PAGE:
Scientists worry the virus could infect animals
Monkeypox virus, illustration.
Tom Leach | Science Photo Library | Getty Images
In 2003, 47 people in six Midwestern states contracted monkeypox from pet prairie dogs kept with rodents imported from Ghana, Africa.
Already infecting more than 14,100 people in the United States and more than 41,000 worldwide, today’s outbreak is spreading primarily through close contact between gay and bisexual men. But scientists reported the first presumed dog-to-human transmission in France this month, prompting U.S. and global health officials to step up warnings to prevent the virus from spreading to other pets and animals. I urged you to
This recommendation allows monkeypox to spill into wildlife and rodent populations as human outbreaks spread, allowing the virus to pass back and forth between humans and animals, and the way the virus has historically circulated. stems from concerns that it could give a permanent foothold in a country that does not have .
Before this year’s global pandemic, monkeypox spread mainly in remote areas of western and central Africa, where people contracted the virus after being exposed to infected animals. The contained 2003 outbreak was the first documented case of human infection with the virus outside of Africa.
The current global epidemic is dramatically different from past transmission patterns. Monkeypox is now spread almost entirely through close physical contact between people in major urban areas in the United States, European countries, and Brazil.
However, the first presumed case of animal infection in the current outbreak was reported in France this month. A Parisian couple contracted monkeypox and their pet dog tested positive for the virus after they shared a bed.
WHO officials say a single incident of a pet contracting the virus is not surprising and not a cause for great concern, but it does raise awareness that other species can be infected. If you don’t know, you run the risk of monkeypox starting to circulate in animals.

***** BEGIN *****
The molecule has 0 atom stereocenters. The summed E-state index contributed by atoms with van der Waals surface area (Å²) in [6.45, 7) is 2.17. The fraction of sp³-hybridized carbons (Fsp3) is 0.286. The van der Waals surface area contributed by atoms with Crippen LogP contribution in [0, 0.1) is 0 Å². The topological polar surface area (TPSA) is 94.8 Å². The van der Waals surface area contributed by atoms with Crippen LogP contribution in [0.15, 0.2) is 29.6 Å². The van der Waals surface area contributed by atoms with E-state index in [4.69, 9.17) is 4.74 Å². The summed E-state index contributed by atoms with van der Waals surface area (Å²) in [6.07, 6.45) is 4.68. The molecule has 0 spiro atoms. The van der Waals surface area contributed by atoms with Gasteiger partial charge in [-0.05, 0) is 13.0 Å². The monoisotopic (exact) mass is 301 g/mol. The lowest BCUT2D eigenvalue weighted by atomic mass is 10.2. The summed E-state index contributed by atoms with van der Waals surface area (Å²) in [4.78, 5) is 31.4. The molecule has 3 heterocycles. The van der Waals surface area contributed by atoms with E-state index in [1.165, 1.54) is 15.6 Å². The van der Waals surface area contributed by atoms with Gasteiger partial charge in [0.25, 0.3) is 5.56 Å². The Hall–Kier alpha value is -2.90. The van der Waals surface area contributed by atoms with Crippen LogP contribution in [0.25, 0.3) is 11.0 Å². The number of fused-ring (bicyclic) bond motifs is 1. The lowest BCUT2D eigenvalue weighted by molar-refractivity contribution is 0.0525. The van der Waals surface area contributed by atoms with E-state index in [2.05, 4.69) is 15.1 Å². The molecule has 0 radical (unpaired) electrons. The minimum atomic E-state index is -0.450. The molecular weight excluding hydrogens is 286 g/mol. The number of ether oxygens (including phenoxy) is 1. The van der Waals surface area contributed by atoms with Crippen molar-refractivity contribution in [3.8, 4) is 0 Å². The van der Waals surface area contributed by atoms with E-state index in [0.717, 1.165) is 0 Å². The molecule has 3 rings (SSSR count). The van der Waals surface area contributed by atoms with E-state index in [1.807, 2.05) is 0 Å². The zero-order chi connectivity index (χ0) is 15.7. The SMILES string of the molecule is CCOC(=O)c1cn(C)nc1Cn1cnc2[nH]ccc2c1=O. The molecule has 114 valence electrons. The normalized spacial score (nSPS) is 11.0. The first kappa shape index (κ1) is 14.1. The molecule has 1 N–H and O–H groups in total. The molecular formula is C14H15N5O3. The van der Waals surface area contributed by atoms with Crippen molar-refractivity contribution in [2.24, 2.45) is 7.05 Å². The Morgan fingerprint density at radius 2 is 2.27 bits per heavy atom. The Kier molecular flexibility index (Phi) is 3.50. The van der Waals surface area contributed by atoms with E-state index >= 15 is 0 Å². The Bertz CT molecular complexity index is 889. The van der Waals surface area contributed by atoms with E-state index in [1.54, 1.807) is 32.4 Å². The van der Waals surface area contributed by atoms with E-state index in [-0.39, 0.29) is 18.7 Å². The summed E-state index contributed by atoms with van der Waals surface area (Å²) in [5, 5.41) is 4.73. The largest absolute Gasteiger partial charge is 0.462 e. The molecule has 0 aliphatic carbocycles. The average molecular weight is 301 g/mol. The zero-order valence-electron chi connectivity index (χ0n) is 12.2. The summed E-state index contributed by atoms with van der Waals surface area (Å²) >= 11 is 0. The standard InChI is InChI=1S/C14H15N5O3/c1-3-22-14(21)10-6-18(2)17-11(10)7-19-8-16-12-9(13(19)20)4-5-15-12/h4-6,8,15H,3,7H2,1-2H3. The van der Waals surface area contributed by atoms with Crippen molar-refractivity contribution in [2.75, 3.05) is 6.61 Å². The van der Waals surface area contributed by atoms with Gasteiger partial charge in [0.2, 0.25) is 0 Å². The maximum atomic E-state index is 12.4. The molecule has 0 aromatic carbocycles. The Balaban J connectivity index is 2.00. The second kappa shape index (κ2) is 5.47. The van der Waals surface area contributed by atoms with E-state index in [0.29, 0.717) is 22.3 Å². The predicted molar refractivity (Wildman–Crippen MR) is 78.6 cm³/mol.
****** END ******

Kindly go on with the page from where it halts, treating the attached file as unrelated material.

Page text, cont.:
If monkeypox becomes established in animal populations outside Africa, the virus will have a greater chance of mutating, risking increased transmissibility and severity. Animals can then transmit the virus to humans, increasing the risk of future outbreaks.
Dr Mike Ryan, director of the WHO’s Health Emergency Program, said at a press conference in Geneva last week, “What we don’t want is for diseases to move from one species to another and then to that species. “It is through the process of one animal influencing another that we see the rapid evolution of viruses.”
The Centers for Disease Control and Prevention has not received any reports of pets contracting monkeypox in the United States, said agency spokesperson Kristen Nordland. It can spread from animals to humans.
“Although we don’t yet know which species of animals can be infected with monkeypox, we should assume that any mammal can be infected with the monkeypox virus,” Nordlund said. “We don’t know if reptiles, amphibians or birds can get monkeypox, but it’s unlikely because we know these animals aren’t infected with the same family of viruses as monkeypox. ”
Dr. Rosamund Lewis, WHO’s principal monkeypox expert, said that potentially contaminated waste should be disposed of properly to avoid the risk of infection by rodents and other animals when they rummage through the litter. He said it was important to dispose of it.